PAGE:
Background/Aims: Participant non-adherence to study protocols can adversely affect clinical trials by reducing statistical power. Similarly non-adherence is an important issue in clinical practice. Ceasing to participate is one form of non-adherence. Subject characteristics appear to influence adherence. We evaluated relationships between subject characteristics and completion of educational sessions in IDEA, a clinical trial testing 2 modes of diabetes education in patients with sub-optimal diabetes control.
Methods: IDEA eligibility criteria included Type 2 diabetes, A1c =7%, and no recent diabetes education. Subjects (n=623) were randomly allocated to one of 3 diabetes education treatment arms; individual education, group education, or a comparison group with no active intervention. Individual education consisted of three 1-hour sessions, following an AADE program. Group education was delivered in four 2-hour group sessions that emphasized patient interaction. Subjects were considered adherent if they completed all assigned sessions. At the end of the study, tracking data indicated completion rates of 72.0% (175/243) in the group education intervention and 86.1% (211/245) in the individual treatment intervention. We sought to identify demographic, psychosocial and clinical characteristics that might explain non-completion. We hypothesized that, within each arm, baseline health status (SF-12 mental composite and physical composite scores), depression (PHQ9), personality type (TIPI Big 5; extraversion, agreeability, emotional stability, conscientiousness, and openness), and Hb A1c level were associated with completion.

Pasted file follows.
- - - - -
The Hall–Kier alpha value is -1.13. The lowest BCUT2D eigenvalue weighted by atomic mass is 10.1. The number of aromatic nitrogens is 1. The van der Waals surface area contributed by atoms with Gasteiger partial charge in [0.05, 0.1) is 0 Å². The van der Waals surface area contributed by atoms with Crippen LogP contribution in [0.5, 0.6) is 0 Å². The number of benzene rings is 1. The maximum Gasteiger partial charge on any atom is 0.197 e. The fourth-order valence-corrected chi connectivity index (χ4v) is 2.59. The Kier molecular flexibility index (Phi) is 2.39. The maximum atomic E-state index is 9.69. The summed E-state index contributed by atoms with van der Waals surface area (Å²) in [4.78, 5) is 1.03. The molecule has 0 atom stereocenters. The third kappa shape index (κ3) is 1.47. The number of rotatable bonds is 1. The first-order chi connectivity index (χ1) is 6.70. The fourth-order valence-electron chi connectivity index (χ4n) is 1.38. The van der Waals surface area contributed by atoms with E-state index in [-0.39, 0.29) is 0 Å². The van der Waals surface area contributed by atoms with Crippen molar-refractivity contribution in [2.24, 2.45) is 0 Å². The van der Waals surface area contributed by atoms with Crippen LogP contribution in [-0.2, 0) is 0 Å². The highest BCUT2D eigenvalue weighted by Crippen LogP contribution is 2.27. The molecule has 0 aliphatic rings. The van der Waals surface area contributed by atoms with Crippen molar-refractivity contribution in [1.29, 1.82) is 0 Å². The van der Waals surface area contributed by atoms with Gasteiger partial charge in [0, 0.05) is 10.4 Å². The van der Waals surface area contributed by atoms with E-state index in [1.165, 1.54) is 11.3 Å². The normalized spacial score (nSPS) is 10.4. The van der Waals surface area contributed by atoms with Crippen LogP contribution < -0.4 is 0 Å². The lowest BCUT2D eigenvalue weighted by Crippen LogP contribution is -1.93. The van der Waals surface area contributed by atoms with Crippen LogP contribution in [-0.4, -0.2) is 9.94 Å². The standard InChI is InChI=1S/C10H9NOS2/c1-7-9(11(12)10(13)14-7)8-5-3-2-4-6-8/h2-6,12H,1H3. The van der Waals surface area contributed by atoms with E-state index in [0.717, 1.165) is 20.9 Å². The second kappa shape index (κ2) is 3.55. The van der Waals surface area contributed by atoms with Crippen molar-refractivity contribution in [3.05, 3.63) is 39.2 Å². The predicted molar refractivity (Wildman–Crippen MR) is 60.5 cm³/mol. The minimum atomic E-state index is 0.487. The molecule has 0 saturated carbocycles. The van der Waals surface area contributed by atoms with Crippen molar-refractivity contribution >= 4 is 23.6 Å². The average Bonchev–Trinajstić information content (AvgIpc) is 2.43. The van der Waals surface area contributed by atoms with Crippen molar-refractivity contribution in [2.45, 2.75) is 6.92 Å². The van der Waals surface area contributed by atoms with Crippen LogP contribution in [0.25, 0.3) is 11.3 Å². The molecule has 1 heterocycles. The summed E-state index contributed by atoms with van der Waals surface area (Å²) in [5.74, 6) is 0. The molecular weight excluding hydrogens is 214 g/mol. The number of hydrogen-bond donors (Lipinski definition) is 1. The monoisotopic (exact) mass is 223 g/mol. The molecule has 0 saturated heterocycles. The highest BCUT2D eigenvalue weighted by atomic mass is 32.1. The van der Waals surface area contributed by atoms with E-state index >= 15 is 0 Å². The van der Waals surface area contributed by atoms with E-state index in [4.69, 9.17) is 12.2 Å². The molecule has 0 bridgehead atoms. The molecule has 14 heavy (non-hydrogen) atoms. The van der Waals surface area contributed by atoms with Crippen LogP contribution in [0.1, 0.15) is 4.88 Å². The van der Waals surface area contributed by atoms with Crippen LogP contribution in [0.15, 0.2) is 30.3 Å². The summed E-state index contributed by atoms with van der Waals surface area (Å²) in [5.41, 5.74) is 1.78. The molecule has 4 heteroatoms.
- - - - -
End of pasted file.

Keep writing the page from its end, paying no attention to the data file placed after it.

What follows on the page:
Results: In the group education arm, subjects scoring higher on the emotional stability scale were more likely to complete (p<0.05). Generally, demographic factors were more strongly associated with completion of group education than were psychosocial or clinical factors: women and older subjects were more likely to complete than men and younger subjects (gender, p=0.008; age, p=<0.0005). Within the individual education arm, completion was predicted by higher physical health score (SF12-PCS; p=0.005), higher mental health scales (SF12-MCS, p=0.008), lower depression score (PHQ9, p=0.002), and lower Hb A1c (p<0.05). However, neither gender nor age was associated with completion.
Conclusions: Factors related to study completion appear to differ between the 2 diabetes educational interventions. These results may be relevant to diabetes educational programs considering strategies to improve “no show” and lack of completion rates.